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Censorship and surveillance in the digital age: The technological challenges for academics

Tanczer, Leonie Maria, McConville, Ryan and Maynard, Peter 2016. Censorship and surveillance in the digital age: The technological challenges for academics. Journal of Global Security Studies 1 (4) , pp. 346-355. 10.1093/jogss/ogw016

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The “Snowden leaks” and censorship methods used during the Arab Spring have brought warranted attention to technologically supported censorship and surveillance (Bauman et al. 2014; Deibert and Crete-Nishihata 2012, 344). The public is now aware how digital tools and information are prone to tracing, interception, and suppression. Processes of eavesdropping and information collection (i.e., surveillance) are often interrelated with processes of removal, displacement, and restriction of material or speech (i.e., censorship). Both are often enshrouded in secrecy, leaving censorship and surveillance techniques open to abuses (Setty 2015). Digital censorship and surveillance may also constitute a threat to academic freedom. Technologically supported censorship and surveillance impinge upon scholars’ ability to conduct unobstructed inquiry. The increasing reliance on the Internet and other information and communication technologies (ICT) to collect data or distribute findings has only exacerbated this threat. Digital tools and data allow for: (1) the easier confiscation or destruction of research (Cyranoski 2008, 871; Gellman 2015); (2) the manipulation of information; or (3) the control and prevention of access to information (Fishman 2010). Digital surveillance creates a securitized climate and leads to chilling effects. The field of security studies is certainly not immune to these effects. We aim to systematically explore the methods of digital censorship and surveillance, as well as techniques to resist them. The article is split into three parts. The first section discusses why academia—and especially security studies scholars—should engage in debates on technological information control. The second section outlines how the digital tools used by academics can be subject to censorship, and how this affects the profession. The final section examines what to do against digital censorship and surveillance, and explores whether cryptographic circumvention methods should be included within academic teaching and scholarship. As part of this discussion, we hope to foster a debate about the legal and technical protections for researchers, and engender a critical reflection about digital security.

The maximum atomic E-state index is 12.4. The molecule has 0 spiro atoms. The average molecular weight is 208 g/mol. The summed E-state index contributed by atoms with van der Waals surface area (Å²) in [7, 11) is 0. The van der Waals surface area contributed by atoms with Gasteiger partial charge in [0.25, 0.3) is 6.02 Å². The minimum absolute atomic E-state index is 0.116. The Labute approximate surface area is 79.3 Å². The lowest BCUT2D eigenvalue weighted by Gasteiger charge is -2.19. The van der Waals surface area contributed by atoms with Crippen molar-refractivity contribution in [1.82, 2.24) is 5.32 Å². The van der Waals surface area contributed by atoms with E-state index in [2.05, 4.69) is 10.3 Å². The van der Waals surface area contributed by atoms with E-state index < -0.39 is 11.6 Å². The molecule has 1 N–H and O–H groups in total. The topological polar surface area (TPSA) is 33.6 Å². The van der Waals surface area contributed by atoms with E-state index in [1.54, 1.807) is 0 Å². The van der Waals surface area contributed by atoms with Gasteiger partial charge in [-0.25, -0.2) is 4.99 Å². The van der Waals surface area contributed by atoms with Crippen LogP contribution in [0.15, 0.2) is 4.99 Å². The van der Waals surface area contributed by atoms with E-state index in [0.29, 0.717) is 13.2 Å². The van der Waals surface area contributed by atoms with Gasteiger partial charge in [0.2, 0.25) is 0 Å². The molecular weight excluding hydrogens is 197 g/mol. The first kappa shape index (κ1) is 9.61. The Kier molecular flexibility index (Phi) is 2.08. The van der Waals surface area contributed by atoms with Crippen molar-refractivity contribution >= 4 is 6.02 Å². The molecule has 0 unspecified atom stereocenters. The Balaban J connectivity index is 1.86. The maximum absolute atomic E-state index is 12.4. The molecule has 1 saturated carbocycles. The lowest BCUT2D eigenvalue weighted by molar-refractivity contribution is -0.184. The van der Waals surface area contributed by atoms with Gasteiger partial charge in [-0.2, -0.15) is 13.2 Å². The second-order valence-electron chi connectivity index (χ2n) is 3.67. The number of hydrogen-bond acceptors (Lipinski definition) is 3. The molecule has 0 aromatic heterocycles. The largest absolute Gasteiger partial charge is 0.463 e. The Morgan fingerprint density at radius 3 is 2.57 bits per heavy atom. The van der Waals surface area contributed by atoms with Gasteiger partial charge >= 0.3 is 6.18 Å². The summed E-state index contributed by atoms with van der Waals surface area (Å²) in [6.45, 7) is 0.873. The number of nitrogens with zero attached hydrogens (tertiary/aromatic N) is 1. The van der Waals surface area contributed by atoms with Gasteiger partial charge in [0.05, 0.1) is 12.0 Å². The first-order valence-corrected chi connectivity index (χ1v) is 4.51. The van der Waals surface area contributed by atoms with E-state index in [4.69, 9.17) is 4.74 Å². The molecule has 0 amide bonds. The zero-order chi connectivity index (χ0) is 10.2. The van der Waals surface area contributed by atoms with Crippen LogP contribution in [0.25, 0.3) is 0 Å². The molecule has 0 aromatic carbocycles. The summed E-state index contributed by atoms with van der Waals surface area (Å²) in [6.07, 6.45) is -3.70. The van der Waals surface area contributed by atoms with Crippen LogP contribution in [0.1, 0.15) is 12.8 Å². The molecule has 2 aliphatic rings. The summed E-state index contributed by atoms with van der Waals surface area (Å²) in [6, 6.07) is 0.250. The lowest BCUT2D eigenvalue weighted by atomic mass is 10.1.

Item Type: Article
Date Type: Publication
Status: Published
Schools: Computer Science & Informatics
Publisher: Oxford University Press
ISSN: 2057-3170
Last Modified: 25 Aug 2023 12:15

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